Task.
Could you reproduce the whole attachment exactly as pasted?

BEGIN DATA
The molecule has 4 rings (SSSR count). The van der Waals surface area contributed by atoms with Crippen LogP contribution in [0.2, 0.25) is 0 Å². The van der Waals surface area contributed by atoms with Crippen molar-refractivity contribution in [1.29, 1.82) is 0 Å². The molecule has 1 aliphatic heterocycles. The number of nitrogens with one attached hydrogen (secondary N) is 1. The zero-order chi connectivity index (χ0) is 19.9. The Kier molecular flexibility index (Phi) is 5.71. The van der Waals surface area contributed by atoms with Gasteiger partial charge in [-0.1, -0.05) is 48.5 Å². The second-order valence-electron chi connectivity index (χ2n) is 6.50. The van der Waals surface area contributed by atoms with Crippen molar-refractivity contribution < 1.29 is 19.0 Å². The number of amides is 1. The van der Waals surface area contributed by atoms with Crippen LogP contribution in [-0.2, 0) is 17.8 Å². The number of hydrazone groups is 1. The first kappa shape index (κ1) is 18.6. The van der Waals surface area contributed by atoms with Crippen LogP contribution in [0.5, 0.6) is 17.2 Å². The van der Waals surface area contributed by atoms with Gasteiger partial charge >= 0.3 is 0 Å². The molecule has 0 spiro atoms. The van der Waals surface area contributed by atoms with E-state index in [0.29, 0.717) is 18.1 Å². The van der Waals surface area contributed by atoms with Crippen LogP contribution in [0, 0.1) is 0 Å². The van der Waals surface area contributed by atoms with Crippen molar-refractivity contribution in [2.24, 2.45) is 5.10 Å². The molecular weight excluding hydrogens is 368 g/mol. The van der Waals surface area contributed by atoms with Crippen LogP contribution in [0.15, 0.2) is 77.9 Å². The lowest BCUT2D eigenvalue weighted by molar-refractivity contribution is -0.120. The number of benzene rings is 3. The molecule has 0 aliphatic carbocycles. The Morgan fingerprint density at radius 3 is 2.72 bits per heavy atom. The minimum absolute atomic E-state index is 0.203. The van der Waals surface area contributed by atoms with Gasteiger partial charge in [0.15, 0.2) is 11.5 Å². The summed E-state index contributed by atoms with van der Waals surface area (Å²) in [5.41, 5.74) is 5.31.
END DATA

The molecule has 4 rings (SSSR count). The van der Waals surface area contributed by atoms with Crippen LogP contribution in [0.2, 0.25) is 0 Å². The van der Waals surface area contributed by atoms with Crippen molar-refractivity contribution in [1.29, 1.82) is 0 Å². The molecule has 1 aliphatic heterocycles. The number of nitrogens with one attached hydrogen (secondary N) is 1. The zero-order chi connectivity index (χ0) is 19.9. The Kier molecular flexibility index (Phi) is 5.71. The van der Waals surface area contributed by atoms with Gasteiger partial charge in [-0.1, -0.05) is 48.5 Å². The second-order valence-electron chi connectivity index (χ2n) is 6.50. The van der Waals surface area contributed by atoms with Crippen molar-refractivity contribution < 1.29 is 19.0 Å². The number of amides is 1. The van der Waals surface area contributed by atoms with Crippen LogP contribution in [-0.2, 0) is 17.8 Å². The number of hydrazone groups is 1. The first kappa shape index (κ1) is 18.6. The van der Waals surface area contributed by atoms with Crippen LogP contribution in [0.5, 0.6) is 17.2 Å². The van der Waals surface area contributed by atoms with Gasteiger partial charge >= 0.3 is 0 Å². The molecule has 0 spiro atoms. The van der Waals surface area contributed by atoms with E-state index in [0.29, 0.717) is 18.1 Å². The van der Waals surface area contributed by atoms with Crippen LogP contribution in [0, 0.1) is 0 Å². The van der Waals surface area contributed by atoms with Crippen molar-refractivity contribution in [2.24, 2.45) is 5.10 Å². The molecular weight excluding hydrogens is 368 g/mol. The van der Waals surface area contributed by atoms with Crippen LogP contribution in [0.15, 0.2) is 77.9 Å². The lowest BCUT2D eigenvalue weighted by molar-refractivity contribution is -0.120. The number of benzene rings is 3. The molecule has 0 aliphatic carbocycles. The Morgan fingerprint density at radius 3 is 2.72 bits per heavy atom. The minimum absolute atomic E-state index is 0.203. The van der Waals surface area contributed by atoms with Gasteiger partial charge in [0.15, 0.2) is 11.5 Å². The summed E-state index contributed by atoms with van der Waals surface area (Å²) in [5.41, 5.74) is 5.31.